"If I had gone over to Frankfurt in 1991, and seen 55,000 kids playing -- as we have here in Houston -- and another 30,000 playing apart from the official structure, I think I would have died and gone to heaven," Luck said. "We had literally nobody playing [American football] over there. I think the only valid comparison is that they are both sports that need nurturing. But soccer in this country is way ahead of where the NFL was and is in Europe."
Of course, there is still a long way for soccer to go, and while Houston possesses the positive attributes of a large Hispanic market as well as significant youth soccer population, the league has had only mixed success winning over those demographics. Given the number of items on Luck's to-do list, he admitted that he hasn't thought of how these segments might be penetrated. But he seems to have already learned the lesson that pandering to ethnic markets won't necessarily translate into huge ticket sales.
"I don't buy into this idea that a Hispanic fan who enjoys the game will only come out to watch a Mexican or a Salvadoran," Luck said. "I think those fans will come out and watch the sport if it's played well, and I think the team we have, along with the coach, have proven that they can play it well. I think we'll draw fans regardless of the [players'] ethnicity."
As Luck's crash course in soccer continues, it's important to remember that it was his time as CEO of the Harris County-Houston Sports Authority that was instrumental in obtaining his current position. The conventional wisdom was that the recent spate of stadium construction in Houston made Luck an ideal choice to drive the franchise's attempt at constructing a soccer-specific stadium.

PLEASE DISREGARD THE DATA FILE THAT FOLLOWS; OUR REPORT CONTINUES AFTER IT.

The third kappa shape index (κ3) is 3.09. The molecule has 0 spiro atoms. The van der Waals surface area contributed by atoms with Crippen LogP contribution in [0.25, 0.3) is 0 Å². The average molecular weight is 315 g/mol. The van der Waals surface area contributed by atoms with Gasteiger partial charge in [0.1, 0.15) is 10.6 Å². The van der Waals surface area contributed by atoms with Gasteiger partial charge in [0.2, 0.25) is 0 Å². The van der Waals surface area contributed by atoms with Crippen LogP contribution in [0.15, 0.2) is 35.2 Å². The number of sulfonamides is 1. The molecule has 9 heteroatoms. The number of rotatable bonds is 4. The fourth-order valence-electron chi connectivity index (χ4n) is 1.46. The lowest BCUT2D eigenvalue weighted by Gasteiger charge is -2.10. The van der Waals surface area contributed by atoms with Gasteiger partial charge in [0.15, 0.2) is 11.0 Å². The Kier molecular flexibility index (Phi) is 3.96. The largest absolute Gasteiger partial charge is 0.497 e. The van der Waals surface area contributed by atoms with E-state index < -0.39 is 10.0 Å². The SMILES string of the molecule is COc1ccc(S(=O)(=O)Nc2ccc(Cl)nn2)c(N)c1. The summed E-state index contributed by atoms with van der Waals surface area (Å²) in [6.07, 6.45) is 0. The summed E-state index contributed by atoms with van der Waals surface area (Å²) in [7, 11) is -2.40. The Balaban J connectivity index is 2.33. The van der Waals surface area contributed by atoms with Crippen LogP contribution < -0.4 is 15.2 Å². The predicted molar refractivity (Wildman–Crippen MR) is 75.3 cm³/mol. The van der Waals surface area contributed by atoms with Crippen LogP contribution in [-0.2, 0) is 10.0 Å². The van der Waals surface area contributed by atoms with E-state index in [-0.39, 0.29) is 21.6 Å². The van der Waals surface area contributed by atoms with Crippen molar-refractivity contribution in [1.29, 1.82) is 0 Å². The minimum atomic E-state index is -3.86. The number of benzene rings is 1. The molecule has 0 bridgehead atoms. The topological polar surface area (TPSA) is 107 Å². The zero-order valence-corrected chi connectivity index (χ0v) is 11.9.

While Luck no doubt developed some solid political connections during his time at the HCHSA, the fact is that Minute Maid Park was up and running by the time of his appointment in 2001, and construction had already begun on Reliant Stadium. Ground was broken on the Toyota Center several months after his appointment. All of which makes his reputation as a stadium builder seem a bit of an urban legend.
To Luck's credit, when he talks of his time at the HCHSA, he speaks little of the recently constructed arenas. Instead, he refers more to his experience in crafting lease agreements with the tenants of those buildings, and the various revenue streams that were involved.
"As you see those lease agreements, I think you have a better understanding of the way economics work in professional sports," Luck said. "You see why the NFL, the NBA, or MLB is successful. Because I was intimately involved in these agreements, you have a sense of what it takes to make the franchise work, on many fronts."
Of course, you have to have a stadium before you have a lease. On that front, a partnership with the Houston Independent School District to renovate Delmar Stadium remains the most talked about option. And Luck insists that AEG will be footing the bill for all of the construction, and will not be asking HISD or HCHSA to raise any money on the project's behalf. This, despite the fact that recent MLS stadium building efforts in Frisco, Tex. and Bridgeview, Ill. have relied on a significant amount of public funds.
But such concerns, at present, are low on Luck's list of priorities. He's got an army to build. Sam Houston's Army anyone?
Jeff Carlisle covers MLS and the U.S. national team for ESPNsoccernet. He can be reached at firstname.lastname@example.org